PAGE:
Speaking on behalf of the Ahmadiyya Community, Amir Mahmood says that no law in the Constitution of Pakistan stops the Ahmadis from building minarets and history shows no precedent of any judgment that allows these desecrations.

Mahmood believes the events have been nothing but a result of bigotry and increased incitement.

The Ahmadiyya Community is largely concerned about the enforcement of blasphemy laws, expressing worry over their potential for abuse. They assert that these laws are fostering an atmosphere that disproportionately singles out minority groups, rather than safeguarding the reverence for sacred individuals and symbols.

Regarding the future outlook, Mahmood is of the opinion that improvement is unlikely unless the misuse of these laws is effectively addressed.

“The legislation needs to be more precise. Instead of introducing new laws, it would be beneficial to enhance the clarity of existing ones and eliminate any uncertainties.”

When asked about the replication of the design and architecture of the Muslim mosques by the Ahmadi community Mahmood says, “There is no particular design fixed for a masjid. Minarets are made by Christians, Hindus and Jews as well; singling out of Ahmadis is an act of pure hatred, there is no matter of ambiguity in it, there is no law related to it.”

Meanwhile, 188 cases of Blasphemy have been recorded against the Ahmadiyya Community from 1947 until 2021, records CRSS.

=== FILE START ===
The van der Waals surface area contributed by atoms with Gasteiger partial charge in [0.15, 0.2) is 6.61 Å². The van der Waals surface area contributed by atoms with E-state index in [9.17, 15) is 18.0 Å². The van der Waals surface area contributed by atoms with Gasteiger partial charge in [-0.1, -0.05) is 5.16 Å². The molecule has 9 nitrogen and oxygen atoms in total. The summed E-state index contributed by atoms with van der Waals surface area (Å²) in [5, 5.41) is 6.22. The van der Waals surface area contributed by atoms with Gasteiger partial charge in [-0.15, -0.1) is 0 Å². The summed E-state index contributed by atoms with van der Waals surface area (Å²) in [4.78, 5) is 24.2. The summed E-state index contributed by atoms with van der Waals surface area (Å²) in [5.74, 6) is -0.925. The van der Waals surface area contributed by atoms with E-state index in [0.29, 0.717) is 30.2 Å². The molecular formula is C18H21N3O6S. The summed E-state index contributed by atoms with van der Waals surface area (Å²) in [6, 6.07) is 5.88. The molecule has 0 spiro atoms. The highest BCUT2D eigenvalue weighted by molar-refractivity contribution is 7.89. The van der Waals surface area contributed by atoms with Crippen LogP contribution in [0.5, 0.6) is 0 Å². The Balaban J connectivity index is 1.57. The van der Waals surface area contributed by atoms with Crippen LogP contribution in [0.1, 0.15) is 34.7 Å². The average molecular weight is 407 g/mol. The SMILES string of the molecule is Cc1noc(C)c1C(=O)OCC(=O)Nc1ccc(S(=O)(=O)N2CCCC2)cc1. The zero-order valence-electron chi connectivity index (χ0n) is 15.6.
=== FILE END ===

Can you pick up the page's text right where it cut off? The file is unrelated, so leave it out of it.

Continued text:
Mahmood fears that the under these laws, the Ahmadiyya Community in Pakistan will be singled out and will face unprecedented violence.

In March 2023, the Supreme Court provided clarification that, despite the Constitution categorizing Ahmadis as non-Muslims, it did not negate their status as citizens or strip them of their essential rights.

Furthermore, the Court noted that the utilization of Sections 295-B and C necessitated substantial evidence demonstrating malicious intent. Additionally, it emphasized that merely reciting Quranic verses by a non-Muslim/Ahmadi would not inherently amount to a punishable offence, as was evident in the particular case under consideration.

The profound impact of these laws on religious minorities is evident, with accusations leading to social isolation, violence, and extrajudicial killings. The misuse of these laws has bred impunity, empowering manipulative forces. The future remains uncertain, marked by a bleak outlook as political confrontations escalate.

Original post can be read HERE.